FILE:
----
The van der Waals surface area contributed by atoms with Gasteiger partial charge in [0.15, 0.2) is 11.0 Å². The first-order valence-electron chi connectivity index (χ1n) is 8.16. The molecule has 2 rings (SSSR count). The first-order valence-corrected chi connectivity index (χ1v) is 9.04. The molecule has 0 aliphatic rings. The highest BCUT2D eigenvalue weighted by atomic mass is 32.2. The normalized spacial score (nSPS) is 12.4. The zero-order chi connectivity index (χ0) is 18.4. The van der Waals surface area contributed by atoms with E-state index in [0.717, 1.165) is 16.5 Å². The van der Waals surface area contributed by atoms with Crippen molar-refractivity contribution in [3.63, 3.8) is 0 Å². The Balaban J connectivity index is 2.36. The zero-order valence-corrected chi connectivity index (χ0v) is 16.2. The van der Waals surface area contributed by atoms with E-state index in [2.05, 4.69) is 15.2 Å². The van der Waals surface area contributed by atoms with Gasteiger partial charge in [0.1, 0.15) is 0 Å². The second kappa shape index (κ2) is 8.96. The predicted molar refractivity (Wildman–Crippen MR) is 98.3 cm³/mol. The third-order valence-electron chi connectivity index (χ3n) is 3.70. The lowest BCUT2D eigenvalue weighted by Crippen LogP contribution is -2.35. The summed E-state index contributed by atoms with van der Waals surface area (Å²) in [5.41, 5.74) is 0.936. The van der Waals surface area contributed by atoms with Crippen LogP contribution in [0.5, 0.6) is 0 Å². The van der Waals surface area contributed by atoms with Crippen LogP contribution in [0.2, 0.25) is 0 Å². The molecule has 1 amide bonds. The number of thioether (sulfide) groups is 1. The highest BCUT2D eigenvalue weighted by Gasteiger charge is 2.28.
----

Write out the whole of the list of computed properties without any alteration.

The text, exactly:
The van der Waals surface area contributed by atoms with Gasteiger partial charge in [0.15, 0.2) is 11.0 Å². The first-order valence-electron chi connectivity index (χ1n) is 8.16. The molecule has 2 rings (SSSR count). The first-order valence-corrected chi connectivity index (χ1v) is 9.04. The molecule has 0 aliphatic rings. The highest BCUT2D eigenvalue weighted by atomic mass is 32.2. The normalized spacial score (nSPS) is 12.4. The zero-order chi connectivity index (χ0) is 18.4. The van der Waals surface area contributed by atoms with E-state index in [0.717, 1.165) is 16.5 Å². The van der Waals surface area contributed by atoms with Crippen molar-refractivity contribution in [3.63, 3.8) is 0 Å². The Balaban J connectivity index is 2.36. The zero-order valence-corrected chi connectivity index (χ0v) is 16.2. The van der Waals surface area contributed by atoms with E-state index in [2.05, 4.69) is 15.2 Å². The van der Waals surface area contributed by atoms with Gasteiger partial charge in [0.1, 0.15) is 0 Å². The second kappa shape index (κ2) is 8.96. The predicted molar refractivity (Wildman–Crippen MR) is 98.3 cm³/mol. The third-order valence-electron chi connectivity index (χ3n) is 3.70. The lowest BCUT2D eigenvalue weighted by Crippen LogP contribution is -2.35. The summed E-state index contributed by atoms with van der Waals surface area (Å²) in [5.41, 5.74) is 0.936. The van der Waals surface area contributed by atoms with Crippen LogP contribution in [0.5, 0.6) is 0 Å². The van der Waals surface area contributed by atoms with Crippen LogP contribution in [0.2, 0.25) is 0 Å². The molecule has 1 amide bonds. The number of thioether (sulfide) groups is 1. The highest BCUT2D eigenvalue weighted by Gasteiger charge is 2.28.